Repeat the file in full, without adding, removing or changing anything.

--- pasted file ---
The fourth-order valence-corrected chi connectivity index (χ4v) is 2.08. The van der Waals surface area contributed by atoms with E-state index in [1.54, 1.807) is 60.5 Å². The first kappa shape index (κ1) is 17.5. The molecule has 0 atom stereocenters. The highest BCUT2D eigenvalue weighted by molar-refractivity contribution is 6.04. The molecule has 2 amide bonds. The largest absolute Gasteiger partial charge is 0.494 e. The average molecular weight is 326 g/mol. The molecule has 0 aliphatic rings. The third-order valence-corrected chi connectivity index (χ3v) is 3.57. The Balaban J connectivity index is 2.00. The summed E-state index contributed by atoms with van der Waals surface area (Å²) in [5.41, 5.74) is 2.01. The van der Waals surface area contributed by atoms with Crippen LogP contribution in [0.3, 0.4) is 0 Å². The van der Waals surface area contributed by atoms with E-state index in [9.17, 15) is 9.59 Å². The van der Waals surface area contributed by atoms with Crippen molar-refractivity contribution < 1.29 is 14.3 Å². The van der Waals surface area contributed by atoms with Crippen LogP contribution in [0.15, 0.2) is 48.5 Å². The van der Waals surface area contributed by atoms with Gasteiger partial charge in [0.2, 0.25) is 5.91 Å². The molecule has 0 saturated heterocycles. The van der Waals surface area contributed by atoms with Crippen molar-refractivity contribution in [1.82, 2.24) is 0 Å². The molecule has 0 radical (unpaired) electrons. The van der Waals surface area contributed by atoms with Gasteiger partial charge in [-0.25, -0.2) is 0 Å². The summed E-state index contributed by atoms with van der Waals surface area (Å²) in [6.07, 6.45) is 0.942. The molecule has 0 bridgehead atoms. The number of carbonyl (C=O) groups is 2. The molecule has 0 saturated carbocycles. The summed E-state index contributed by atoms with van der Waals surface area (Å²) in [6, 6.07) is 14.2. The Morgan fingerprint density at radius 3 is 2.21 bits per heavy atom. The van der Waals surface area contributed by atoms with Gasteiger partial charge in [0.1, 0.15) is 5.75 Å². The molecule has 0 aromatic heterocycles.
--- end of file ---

The fourth-order valence-corrected chi connectivity index (χ4v) is 2.08. The van der Waals surface area contributed by atoms with E-state index in [1.54, 1.807) is 60.5 Å². The first kappa shape index (κ1) is 17.5. The molecule has 0 atom stereocenters. The highest BCUT2D eigenvalue weighted by molar-refractivity contribution is 6.04. The molecule has 2 amide bonds. The largest absolute Gasteiger partial charge is 0.494 e. The average molecular weight is 326 g/mol. The molecule has 0 aliphatic rings. The third-order valence-corrected chi connectivity index (χ3v) is 3.57. The Balaban J connectivity index is 2.00. The summed E-state index contributed by atoms with van der Waals surface area (Å²) in [5.41, 5.74) is 2.01. The van der Waals surface area contributed by atoms with Crippen LogP contribution in [0.3, 0.4) is 0 Å². The van der Waals surface area contributed by atoms with E-state index in [9.17, 15) is 9.59 Å². The van der Waals surface area contributed by atoms with Crippen molar-refractivity contribution < 1.29 is 14.3 Å². The van der Waals surface area contributed by atoms with Crippen LogP contribution in [0.15, 0.2) is 48.5 Å². The van der Waals surface area contributed by atoms with Gasteiger partial charge in [0.2, 0.25) is 5.91 Å². The molecule has 0 saturated heterocycles. The van der Waals surface area contributed by atoms with Crippen molar-refractivity contribution in [1.82, 2.24) is 0 Å². The molecule has 0 radical (unpaired) electrons. The van der Waals surface area contributed by atoms with Gasteiger partial charge in [-0.25, -0.2) is 0 Å². The summed E-state index contributed by atoms with van der Waals surface area (Å²) in [6.07, 6.45) is 0.942. The molecule has 0 bridgehead atoms. The number of carbonyl (C=O) groups is 2. The molecule has 0 saturated carbocycles. The summed E-state index contributed by atoms with van der Waals surface area (Å²) in [6, 6.07) is 14.2. The Morgan fingerprint density at radius 3 is 2.21 bits per heavy atom. The van der Waals surface area contributed by atoms with Gasteiger partial charge in [0.1, 0.15) is 5.75 Å². The molecule has 0 aromatic heterocycles.